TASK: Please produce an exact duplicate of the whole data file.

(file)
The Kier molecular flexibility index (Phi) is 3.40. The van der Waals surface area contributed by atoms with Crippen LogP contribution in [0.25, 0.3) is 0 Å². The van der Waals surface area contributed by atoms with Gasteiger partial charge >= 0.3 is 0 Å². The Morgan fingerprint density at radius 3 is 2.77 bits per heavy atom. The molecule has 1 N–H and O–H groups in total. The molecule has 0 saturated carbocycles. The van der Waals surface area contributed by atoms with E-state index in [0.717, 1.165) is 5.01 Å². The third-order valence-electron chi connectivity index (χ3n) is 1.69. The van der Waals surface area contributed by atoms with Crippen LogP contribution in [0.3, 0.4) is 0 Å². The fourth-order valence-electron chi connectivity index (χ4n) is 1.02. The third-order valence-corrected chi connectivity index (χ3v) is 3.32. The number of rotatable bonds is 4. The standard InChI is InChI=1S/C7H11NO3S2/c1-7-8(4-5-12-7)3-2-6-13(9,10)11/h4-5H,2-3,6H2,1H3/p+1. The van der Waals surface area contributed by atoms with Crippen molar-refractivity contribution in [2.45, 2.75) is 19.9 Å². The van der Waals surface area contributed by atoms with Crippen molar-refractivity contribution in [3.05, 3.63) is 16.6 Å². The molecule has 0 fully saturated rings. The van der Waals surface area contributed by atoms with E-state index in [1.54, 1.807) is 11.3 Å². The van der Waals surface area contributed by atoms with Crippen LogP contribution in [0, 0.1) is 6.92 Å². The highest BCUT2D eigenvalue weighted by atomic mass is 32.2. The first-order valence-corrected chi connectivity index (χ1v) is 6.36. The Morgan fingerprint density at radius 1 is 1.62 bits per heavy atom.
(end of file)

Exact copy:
The Kier molecular flexibility index (Phi) is 3.40. The van der Waals surface area contributed by atoms with Crippen LogP contribution in [0.25, 0.3) is 0 Å². The van der Waals surface area contributed by atoms with Gasteiger partial charge >= 0.3 is 0 Å². The Morgan fingerprint density at radius 3 is 2.77 bits per heavy atom. The molecule has 1 N–H and O–H groups in total. The molecule has 0 saturated carbocycles. The van der Waals surface area contributed by atoms with E-state index in [0.717, 1.165) is 5.01 Å². The third-order valence-electron chi connectivity index (χ3n) is 1.69. The van der Waals surface area contributed by atoms with Crippen LogP contribution in [0.3, 0.4) is 0 Å². The fourth-order valence-electron chi connectivity index (χ4n) is 1.02. The third-order valence-corrected chi connectivity index (χ3v) is 3.32. The number of rotatable bonds is 4. The standard InChI is InChI=1S/C7H11NO3S2/c1-7-8(4-5-12-7)3-2-6-13(9,10)11/h4-5H,2-3,6H2,1H3/p+1. The van der Waals surface area contributed by atoms with Crippen molar-refractivity contribution in [2.45, 2.75) is 19.9 Å². The van der Waals surface area contributed by atoms with Crippen molar-refractivity contribution in [3.05, 3.63) is 16.6 Å². The molecule has 0 fully saturated rings. The van der Waals surface area contributed by atoms with E-state index in [1.54, 1.807) is 11.3 Å². The van der Waals surface area contributed by atoms with Crippen LogP contribution in [0, 0.1) is 6.92 Å². The highest BCUT2D eigenvalue weighted by atomic mass is 32.2. The first-order valence-corrected chi connectivity index (χ1v) is 6.36. The Morgan fingerprint density at radius 1 is 1.62 bits per heavy atom.